I love Sony products. My entire audio/video production suite consists of Sony’s professional software. Over the past 20 years I’ve purchased three Sony televisions, a couple of computers, four or five monitors, and four camcorders–going back to a bulky, two-piece BETAMAX camera/recorder. Sony makes great stuff…or so I thought…right up until my seven year old, 55-inch, rear-projection LCD HDTV began developing a blue “smudge” on its display. Let me show you.
This is what the screen is supposed to look like:
This is what it looks like on my Sony HDTV:
The smudge started out small and has expanded over the past few weeks. A quick Google search directed me to Sony LCD Rear Projection TV Problems–a very detailed page that described a good news/bad news situation.
- The good news: a known “optical block” issue caused my blue smudge.
- The bad news: The problem has no permanent fix. Not only is the optical block problem costly to repair, but the problem will likely recur due to a design flaw.
The article lead me to the I have a Defective Sony TV Facebook page, where I learned that Sony was offering discounts on new televisions to replace those with the optical block problem. I made contact and got a quick email response from Amanda of Sony’s “Social Media Advanced Resolution Team.” The email suggested that I call a special number where I could purchase a new television at a “significant discount.”
That sounded fair to me. A “significant discount” on a new TV to replace an out-of-warranty defective one. I called and was offered 25% off a 46″ (smaller) TV and 30% off of a 55″ (larger) TV. The offer had two stipulations:
- it was only valid for one week
- in consideration for accepting this “significant discount,” I had to sign a “…release and hold harmless…” waiver.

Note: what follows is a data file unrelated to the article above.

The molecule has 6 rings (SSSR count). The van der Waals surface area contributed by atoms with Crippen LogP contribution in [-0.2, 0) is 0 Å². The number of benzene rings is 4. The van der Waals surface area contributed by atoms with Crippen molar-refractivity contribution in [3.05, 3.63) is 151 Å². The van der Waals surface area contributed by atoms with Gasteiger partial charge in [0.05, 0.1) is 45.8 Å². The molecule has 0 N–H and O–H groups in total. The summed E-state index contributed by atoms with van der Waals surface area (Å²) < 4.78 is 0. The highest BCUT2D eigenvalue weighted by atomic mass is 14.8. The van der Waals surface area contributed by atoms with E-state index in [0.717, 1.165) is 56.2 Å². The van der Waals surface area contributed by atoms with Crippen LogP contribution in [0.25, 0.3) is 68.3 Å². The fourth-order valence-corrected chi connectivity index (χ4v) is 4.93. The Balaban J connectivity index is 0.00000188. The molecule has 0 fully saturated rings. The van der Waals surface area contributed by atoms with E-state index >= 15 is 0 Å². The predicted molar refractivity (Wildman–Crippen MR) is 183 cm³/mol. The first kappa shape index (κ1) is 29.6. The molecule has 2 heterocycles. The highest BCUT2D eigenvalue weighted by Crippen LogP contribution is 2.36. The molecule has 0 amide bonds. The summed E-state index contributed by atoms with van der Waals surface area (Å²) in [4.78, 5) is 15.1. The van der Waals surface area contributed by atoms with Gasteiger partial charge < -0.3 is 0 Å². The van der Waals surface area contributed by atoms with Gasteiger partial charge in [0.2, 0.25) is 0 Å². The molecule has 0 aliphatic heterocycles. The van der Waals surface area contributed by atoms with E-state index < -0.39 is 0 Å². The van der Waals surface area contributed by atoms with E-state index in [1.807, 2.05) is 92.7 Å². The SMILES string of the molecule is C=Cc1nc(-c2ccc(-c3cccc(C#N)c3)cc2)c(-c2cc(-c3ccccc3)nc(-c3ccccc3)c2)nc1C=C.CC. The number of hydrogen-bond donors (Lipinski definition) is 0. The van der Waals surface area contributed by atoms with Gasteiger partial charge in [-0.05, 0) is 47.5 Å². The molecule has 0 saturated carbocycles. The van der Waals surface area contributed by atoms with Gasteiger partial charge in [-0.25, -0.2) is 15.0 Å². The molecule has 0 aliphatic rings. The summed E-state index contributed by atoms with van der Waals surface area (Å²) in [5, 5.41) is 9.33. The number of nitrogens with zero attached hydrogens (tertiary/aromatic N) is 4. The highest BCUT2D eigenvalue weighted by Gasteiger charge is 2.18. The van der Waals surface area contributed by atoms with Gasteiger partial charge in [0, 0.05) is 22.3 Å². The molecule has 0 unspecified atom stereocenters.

The math didn’t make sense to me. If I needed to spend that much money to replace my HDTV anyways, shouldn’t I also consider Sony competitors? I found many competitive choices within that price range, so I explained my dilemma to Amanda in an email. Her politely worded response officially ended my multiple decade love affair with the Sony brand: “…the prices aren’t negotiable…”
Game over. Thanks for playing.
I get it. From a business perspective, what is Sony supposed to do? According to the Sony LCD Rear Projection TV Problems article, the company had sold over 3.5 million of these sets, generating approximately $8 billion in revenues. Since most of these sets are out of warranty, I totally understand its decision. Sony doesn’t have to do anything.
So, I’m going to watch my defective Sony HDTV set until I’m blue in the face. During this period, I’ll likely develop a deepening distaste for Sony televisions. When I can’t take it anymore, I’ll replace it with a competitor’s. Will my actions affect Sony? Probably not. Will I feel better? Probably not. But we all have choices to make. Sony made its and I’ve made mine. And without upper management’s support, there’s nothing that the company’s “social media” team can do about it.
BTW, anyone have suggestions for my new, non-Sony TV?